Augmented reality glasses have enormous potential to train workers or support guided maintenance or operations in a variety of industrial settings, including factories, warehouses, and construction sites.
What do industrial wearable devices use to transmit data?
Many wearable monitoring devices use a low-range RF signal to transmit data. Typically, they are connected to the IoT cloud solutions through an IoT gateway or a mobile app. Wearable devices stream processed and unprocessed data continuously and are expected to work constantly, irrespective of the availability of Internet connection. This creates technology challenges related to volume and offline processing of data.
- DATA VIEWPOINT
- DEPLOYMENT CHALLENGES
What challenges face industrial wearable manufacturers?
Common challenges include the management of power consumption on devices with limited battery space and long operational requirements. The form factor also presents communication challenges. Wearables must communicate data audibly, via light indicators, or via a small screen. This can lead to miscommunication. It is essential to send concise actionable intelligence to the user in a way that can be easily interpreted.
What challenges face companies that purchase wearables for their employees?
Workplace culture and adoption are frequently a challenge for early adopters. The purpose of the wearable device must be clearly communicated to avoid pushback from employees due to privacy concerns.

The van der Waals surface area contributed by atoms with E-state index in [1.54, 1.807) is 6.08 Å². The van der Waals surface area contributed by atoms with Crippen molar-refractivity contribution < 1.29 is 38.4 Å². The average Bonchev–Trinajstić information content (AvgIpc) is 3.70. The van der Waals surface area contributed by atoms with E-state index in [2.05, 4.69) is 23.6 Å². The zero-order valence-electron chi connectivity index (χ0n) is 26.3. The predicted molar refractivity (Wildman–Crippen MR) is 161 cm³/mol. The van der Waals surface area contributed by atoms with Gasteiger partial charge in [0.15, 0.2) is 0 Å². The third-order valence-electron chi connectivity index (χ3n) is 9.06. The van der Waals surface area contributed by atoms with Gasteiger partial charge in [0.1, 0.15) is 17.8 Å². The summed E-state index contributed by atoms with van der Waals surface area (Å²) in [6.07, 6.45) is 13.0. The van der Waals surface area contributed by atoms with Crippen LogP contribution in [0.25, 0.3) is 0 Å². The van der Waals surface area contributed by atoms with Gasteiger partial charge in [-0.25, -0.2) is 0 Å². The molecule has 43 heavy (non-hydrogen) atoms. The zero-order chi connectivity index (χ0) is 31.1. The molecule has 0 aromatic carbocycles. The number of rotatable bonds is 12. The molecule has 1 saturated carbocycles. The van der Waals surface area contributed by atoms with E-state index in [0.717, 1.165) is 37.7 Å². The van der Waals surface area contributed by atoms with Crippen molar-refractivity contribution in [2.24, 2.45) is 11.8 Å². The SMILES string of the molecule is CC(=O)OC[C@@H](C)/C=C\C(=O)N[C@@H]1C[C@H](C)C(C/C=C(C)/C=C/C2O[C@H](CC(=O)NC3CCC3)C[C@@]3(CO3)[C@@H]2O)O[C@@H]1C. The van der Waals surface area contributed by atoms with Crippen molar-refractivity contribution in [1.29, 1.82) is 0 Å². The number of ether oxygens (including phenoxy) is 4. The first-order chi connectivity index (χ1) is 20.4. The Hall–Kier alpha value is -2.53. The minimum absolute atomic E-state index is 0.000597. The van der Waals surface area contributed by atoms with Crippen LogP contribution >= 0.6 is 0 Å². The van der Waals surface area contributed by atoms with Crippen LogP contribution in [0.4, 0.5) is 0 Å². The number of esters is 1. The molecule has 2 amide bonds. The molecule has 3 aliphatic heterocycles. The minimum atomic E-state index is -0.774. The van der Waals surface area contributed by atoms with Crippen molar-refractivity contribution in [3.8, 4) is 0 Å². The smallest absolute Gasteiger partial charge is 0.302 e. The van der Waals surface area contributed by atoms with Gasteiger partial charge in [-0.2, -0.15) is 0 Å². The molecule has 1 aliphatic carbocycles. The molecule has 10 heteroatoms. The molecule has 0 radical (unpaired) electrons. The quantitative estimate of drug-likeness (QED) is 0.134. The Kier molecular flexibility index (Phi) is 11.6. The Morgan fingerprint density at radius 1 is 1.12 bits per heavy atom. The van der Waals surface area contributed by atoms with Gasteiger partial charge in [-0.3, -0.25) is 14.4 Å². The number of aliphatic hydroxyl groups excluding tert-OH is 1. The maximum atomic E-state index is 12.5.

There are also cybersecurity concerns related to the proliferation of endpoints that are connected to enterprise systems. Industrial wearables can present hackers with an entry point when they are able to send operational data to other systems. The rise of bring-your-own-device (BYOD) policies will exacerbate this cybersecurity challenge. Enterprises already face security-related complexities in permitting camera-equipped smartphones to be used at work. BYOD policies may not have to cover wearables as well.
What challenges face industrial wearable users?
Meeting accessibility requirements for wearables is an important issue because of the limited interface options. Visual interfaces are complicated by variable lighting conditions and voice interfaces on wearable devices can fail due to vocal accents or impaired speech. The interface limitations mean that users must be trained to correctly interpret inbound signals and formulate outbound messages.